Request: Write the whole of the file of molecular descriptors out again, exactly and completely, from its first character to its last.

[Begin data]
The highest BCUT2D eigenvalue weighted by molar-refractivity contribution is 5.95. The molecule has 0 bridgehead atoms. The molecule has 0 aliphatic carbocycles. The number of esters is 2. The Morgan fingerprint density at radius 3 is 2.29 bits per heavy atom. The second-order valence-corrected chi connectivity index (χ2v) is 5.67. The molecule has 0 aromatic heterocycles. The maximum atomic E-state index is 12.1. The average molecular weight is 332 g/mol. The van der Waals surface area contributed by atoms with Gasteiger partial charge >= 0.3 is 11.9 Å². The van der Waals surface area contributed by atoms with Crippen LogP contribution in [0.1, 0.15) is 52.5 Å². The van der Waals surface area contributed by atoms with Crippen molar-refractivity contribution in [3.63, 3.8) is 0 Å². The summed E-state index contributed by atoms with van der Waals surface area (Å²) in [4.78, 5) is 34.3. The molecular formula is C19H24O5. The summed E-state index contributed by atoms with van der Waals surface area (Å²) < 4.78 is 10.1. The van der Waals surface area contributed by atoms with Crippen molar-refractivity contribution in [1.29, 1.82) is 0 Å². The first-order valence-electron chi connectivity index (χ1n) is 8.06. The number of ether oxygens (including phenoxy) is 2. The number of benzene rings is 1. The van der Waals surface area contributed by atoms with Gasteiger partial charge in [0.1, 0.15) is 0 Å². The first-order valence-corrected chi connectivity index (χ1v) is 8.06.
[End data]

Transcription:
The highest BCUT2D eigenvalue weighted by molar-refractivity contribution is 5.95. The molecule has 0 bridgehead atoms. The molecule has 0 aliphatic carbocycles. The number of esters is 2. The Morgan fingerprint density at radius 3 is 2.29 bits per heavy atom. The second-order valence-corrected chi connectivity index (χ2v) is 5.67. The molecule has 0 aromatic heterocycles. The maximum atomic E-state index is 12.1. The average molecular weight is 332 g/mol. The van der Waals surface area contributed by atoms with Gasteiger partial charge >= 0.3 is 11.9 Å². The van der Waals surface area contributed by atoms with Crippen LogP contribution in [0.1, 0.15) is 52.5 Å². The van der Waals surface area contributed by atoms with Crippen molar-refractivity contribution in [3.63, 3.8) is 0 Å². The summed E-state index contributed by atoms with van der Waals surface area (Å²) in [4.78, 5) is 34.3. The molecular formula is C19H24O5. The summed E-state index contributed by atoms with van der Waals surface area (Å²) < 4.78 is 10.1. The van der Waals surface area contributed by atoms with Crippen molar-refractivity contribution in [1.29, 1.82) is 0 Å². The first-order valence-electron chi connectivity index (χ1n) is 8.06. The number of ether oxygens (including phenoxy) is 2. The number of benzene rings is 1. The van der Waals surface area contributed by atoms with Gasteiger partial charge in [0.1, 0.15) is 0 Å². The first-order valence-corrected chi connectivity index (χ1v) is 8.06.